For acidified-dried sample, 100% represents 19.7mg/100g (dry weight basis) of betacarotene [Figure 2 (b)]. Loss of beta-carotene during the first month of storage was higher than in the second and third months. The loss in beta-carotene was highest for samples stored at 32oC and the losses decreased with decrease in storage temperature. At the end of the three months, the retention ranged between 0.5 for sample stored at 32oC and packaged in polyethylene bag and 1.4mg/100g (dry weight basis) for sample stored at 18oC and packaged in polyethylene bag. For the control-dried sample, 100% represents 18.9mg/100g (dry weight basis) beta-carotene [Figure 2 (c)]. Percent loss of beta-carotene was highest during the first month of storage but decreased as storage period increased for all the samples. At each temperature of storage, the loss was higher for samples packaged in polyethylene bags than for those packaged in kraftpaper bags. At the end of the three months of storage, the retentions ranged between 1.5mg for sample stored at 32oC and packaged in polythene bag and 6.8mg/100g (dry weight basis) for sample stored at 18oC and packaged in Kraft-paper bag.
The retention of ascorbic acid during storage of fermented-, acidified- and controldried cowpea leaves is presented in Figure 3a, b, and c. For fermented-dried sample, [Figure 3 (a)] 100% represents 44.7mg ascorbic acid per 100g (dry weight basis) of fermented-dried cowpea leaves before storage. The percent loss was highest during the first month of storage, and was least during the third month for the samples. The total loss in ascorbic acid was highest for samples stored at 32oC and decreased with decrease in storage temperature. The samples stored in Kraft-paper bags had higher loss compared to those stored in polyethylene bags at each storage temperature. At the end of three months, the retentions ranged between 11.4mg for sample stored at 32oC and packaged in Kraft-paper bag and 22mg/100g (dry weight basis) for sample stored at 18oC and packaged in polyethylene bag.
For acidified-dried sample [Figure 3 (b)] 100% represents 52.3mg/100g (dry weight basis) ascorbic acid before storage. The highest percent loss was in the first month of storage for all the samples. The total loss in ascorbic acid was highest for the samples stored at 32oC and decreased with decrease in storage temperature. At the end of the storage period, the retentions ranged between 12.1mg for sample stored at 32oC and packaged in Kraft-paper bag and 22.7mg/100g (dry weight basis) for sample stored at 18oC and packaged in polyethylene bag.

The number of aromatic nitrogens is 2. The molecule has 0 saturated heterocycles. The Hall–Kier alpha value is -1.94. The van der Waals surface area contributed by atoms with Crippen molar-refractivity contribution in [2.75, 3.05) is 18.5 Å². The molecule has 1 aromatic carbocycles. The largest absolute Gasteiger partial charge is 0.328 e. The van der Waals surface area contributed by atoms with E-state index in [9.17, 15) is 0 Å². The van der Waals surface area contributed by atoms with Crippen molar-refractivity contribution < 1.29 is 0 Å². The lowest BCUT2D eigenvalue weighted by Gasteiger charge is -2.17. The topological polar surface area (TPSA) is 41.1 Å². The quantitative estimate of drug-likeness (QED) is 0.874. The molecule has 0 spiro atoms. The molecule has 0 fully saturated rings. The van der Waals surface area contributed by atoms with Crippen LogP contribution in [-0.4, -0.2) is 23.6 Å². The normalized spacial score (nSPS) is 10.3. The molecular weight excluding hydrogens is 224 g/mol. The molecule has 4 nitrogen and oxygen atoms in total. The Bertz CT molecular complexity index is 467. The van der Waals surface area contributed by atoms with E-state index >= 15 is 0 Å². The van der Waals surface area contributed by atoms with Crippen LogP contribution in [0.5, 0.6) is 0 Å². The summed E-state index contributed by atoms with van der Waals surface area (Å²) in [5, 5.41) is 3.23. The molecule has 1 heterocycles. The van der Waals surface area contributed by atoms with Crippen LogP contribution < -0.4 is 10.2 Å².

For control-dried samples [Figure 3 (c)] 100% represents 42.4mg/100g (dry weight basis) ascorbic acid before storage. The control-dried sample had the highest percent loss in ascorbic acid. Hence we can conclude that fermentation and acidification resulted in better retention of ascorbic acid. In the first month of storage the samples experienced the highest loss in ascorbic acid, and the third month showed least loss. The loss in ascorbic acid was highest for samples stored at 32oC and decreased with decrease in storage temperature. At the end of the third month, the retention ranged between 13.6mg for sample stored at 32oC and packaged in Kraft-paper bag and 18.2mg/100g (dry weight basis) for sample stored at 18oC and packaged in polyethylene bag.
Sensory evaluation was carried out immediately after drying and after the third month of storage The panelists’ mean scores for appearance, colour, flavour, texture and overall acceptability of the fermented, acidified and control samples immediately after drying are presented in Table 2. The acidified-dried sample had significantly higher (P<0.05) scores for appearance, flavour and colour than the fermented-dried sample. The scores for texture and overall acceptability were not significantly different. However, all the scores were above neither like nor dislike category. Table 3 gives a summary of sensory evaluation mean scores at the end of storage. The results showed that packaging in either Kraft-paper bags or polyethylene bags does not have significant effect on the sensory attributes. The temperature of storage also, had no significant effect on the sensory attributes. Fermentation or acidification did not significantly affect the sensory attributes of the samples.DISCUSSION